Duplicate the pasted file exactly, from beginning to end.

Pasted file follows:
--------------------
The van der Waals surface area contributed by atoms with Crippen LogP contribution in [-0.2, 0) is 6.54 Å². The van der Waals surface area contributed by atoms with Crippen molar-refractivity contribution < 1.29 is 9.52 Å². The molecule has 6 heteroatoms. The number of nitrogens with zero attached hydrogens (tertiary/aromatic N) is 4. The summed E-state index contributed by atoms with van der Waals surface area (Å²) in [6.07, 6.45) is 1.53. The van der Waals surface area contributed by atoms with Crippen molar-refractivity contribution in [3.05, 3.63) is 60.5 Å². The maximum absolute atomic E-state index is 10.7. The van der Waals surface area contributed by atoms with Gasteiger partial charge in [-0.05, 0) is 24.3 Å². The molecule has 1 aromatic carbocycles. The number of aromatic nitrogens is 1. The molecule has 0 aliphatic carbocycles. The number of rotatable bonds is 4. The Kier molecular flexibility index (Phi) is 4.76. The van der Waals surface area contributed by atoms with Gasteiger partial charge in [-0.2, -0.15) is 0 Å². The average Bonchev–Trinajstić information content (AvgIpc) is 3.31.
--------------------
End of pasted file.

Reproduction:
The van der Waals surface area contributed by atoms with Crippen LogP contribution in [-0.2, 0) is 6.54 Å². The van der Waals surface area contributed by atoms with Crippen molar-refractivity contribution < 1.29 is 9.52 Å². The molecule has 6 heteroatoms. The number of nitrogens with zero attached hydrogens (tertiary/aromatic N) is 4. The summed E-state index contributed by atoms with van der Waals surface area (Å²) in [6.07, 6.45) is 1.53. The van der Waals surface area contributed by atoms with Crippen molar-refractivity contribution in [3.05, 3.63) is 60.5 Å². The maximum absolute atomic E-state index is 10.7. The van der Waals surface area contributed by atoms with Gasteiger partial charge in [-0.05, 0) is 24.3 Å². The molecule has 1 aromatic carbocycles. The number of aromatic nitrogens is 1. The molecule has 0 aliphatic carbocycles. The number of rotatable bonds is 4. The Kier molecular flexibility index (Phi) is 4.76. The van der Waals surface area contributed by atoms with Gasteiger partial charge in [-0.2, -0.15) is 0 Å². The average Bonchev–Trinajstić information content (AvgIpc) is 3.31.